Couldn't afford Coachella? Check out Lupepalooza Chuckfest

Livn’s reggae forged from some very heavy metal, including death- and screamcore.
  • Livn’s reggae forged from some very heavy metal, including death- and screamcore.

Weekend Coachella tickets carried a face value of $375. Some resold on Craigslist for twice that amount.

Then you have this weekend’s Lupepalooza Chuckfest on the grounds of a Calexico Swap Meet. It’s named after Chuck and Lupe, two Calexicans who died in a car accident. Tickets are $5.

“This is the first one, so we wanted to get as many to come as possible,” says organizer Leo Cital about the low ticket price. He arranged to get the facility, stage, P.A., fencing, and security donated. “We want families to come.”

All money raised goes to a recognized Calexico nonprofit called Friends of Kegger that fights diabetes. Eight bands from San Diego and greater Calexico play metal, reggae, norteño-pop, acoustic, and rock en español. North County–based reggae group Livn plays Saturday.

The show marks a homecoming of sorts for Livn lead singer Harvey Quintero of Escondido, a 1988 Calexico High grad. “It’s my first Calexico show since high school, when I played in metal bands.”

Quintero left the border town after high school. “I got into high tech, and there’s not much high tech in Calexico.”

Quintero started playing metal again five years ago, about the same time his son, also Harvey (bass/drums/keyboards), was jamming in an Escondido screamcore band called In Its Wake.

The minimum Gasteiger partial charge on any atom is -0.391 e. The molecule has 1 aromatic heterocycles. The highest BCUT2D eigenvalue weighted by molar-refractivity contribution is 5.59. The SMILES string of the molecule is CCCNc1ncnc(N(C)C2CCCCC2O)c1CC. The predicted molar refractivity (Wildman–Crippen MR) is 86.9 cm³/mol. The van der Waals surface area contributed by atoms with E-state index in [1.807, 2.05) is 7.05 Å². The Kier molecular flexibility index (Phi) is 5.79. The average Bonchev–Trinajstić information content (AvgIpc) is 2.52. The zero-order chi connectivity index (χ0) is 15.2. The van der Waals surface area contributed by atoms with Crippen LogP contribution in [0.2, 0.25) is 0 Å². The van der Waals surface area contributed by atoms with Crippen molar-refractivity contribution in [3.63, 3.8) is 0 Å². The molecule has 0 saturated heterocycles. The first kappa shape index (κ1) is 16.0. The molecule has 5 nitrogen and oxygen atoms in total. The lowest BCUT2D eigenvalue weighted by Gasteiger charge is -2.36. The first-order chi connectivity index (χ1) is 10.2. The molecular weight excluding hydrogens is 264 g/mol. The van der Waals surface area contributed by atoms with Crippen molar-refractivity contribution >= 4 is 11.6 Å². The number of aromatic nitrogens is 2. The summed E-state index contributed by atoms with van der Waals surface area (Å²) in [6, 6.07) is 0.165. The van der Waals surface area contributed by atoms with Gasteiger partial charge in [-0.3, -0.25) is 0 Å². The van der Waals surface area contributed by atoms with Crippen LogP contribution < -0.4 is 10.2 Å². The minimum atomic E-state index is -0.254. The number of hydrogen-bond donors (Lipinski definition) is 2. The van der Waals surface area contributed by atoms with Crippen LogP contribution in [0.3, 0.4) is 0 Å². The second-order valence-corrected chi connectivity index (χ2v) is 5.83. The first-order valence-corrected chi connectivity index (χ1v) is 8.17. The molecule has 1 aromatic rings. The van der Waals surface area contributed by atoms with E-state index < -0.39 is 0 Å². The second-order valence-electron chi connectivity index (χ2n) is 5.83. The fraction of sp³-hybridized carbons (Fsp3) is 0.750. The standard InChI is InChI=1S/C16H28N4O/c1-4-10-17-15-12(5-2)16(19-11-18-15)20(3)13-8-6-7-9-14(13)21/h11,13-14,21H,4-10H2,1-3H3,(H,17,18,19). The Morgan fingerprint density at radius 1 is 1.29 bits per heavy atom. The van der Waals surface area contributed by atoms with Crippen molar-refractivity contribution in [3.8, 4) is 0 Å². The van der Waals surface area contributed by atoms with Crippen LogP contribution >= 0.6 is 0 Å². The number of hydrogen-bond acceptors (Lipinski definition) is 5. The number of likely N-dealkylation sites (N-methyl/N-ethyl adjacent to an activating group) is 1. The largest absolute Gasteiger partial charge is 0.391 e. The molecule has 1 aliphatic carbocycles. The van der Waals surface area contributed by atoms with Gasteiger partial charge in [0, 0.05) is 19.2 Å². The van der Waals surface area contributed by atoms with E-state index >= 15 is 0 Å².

Then, three years ago, came the metamorphosis.

“We both started to get into reggae at the same time,” says the older Quintero. “We decided to mix our projects and see what we could come up with together.”

“There’s a lot more violence in metal music,” says Livn keyboardist/bassist Julio Guerrero (Livn bandmembers switch instruments). “Metal shows are a lot more tense. Reggae is all about a more peaceful state of mind.”

“But every now and then at practice we burst into demonic deathcore just to get it out of our system,” says the elder Quintero.

Unlike other father/son outfits, such as Van Halen or New York reggae band New Kingston where the father seems to run to show, the senior Quintero says it is different in Livn. “All six of us write the songs. It is more like a band of brothers.”

“People don’t know it’s my dad at first,” says the younger Quintero. “Sometimes it shocks people.”

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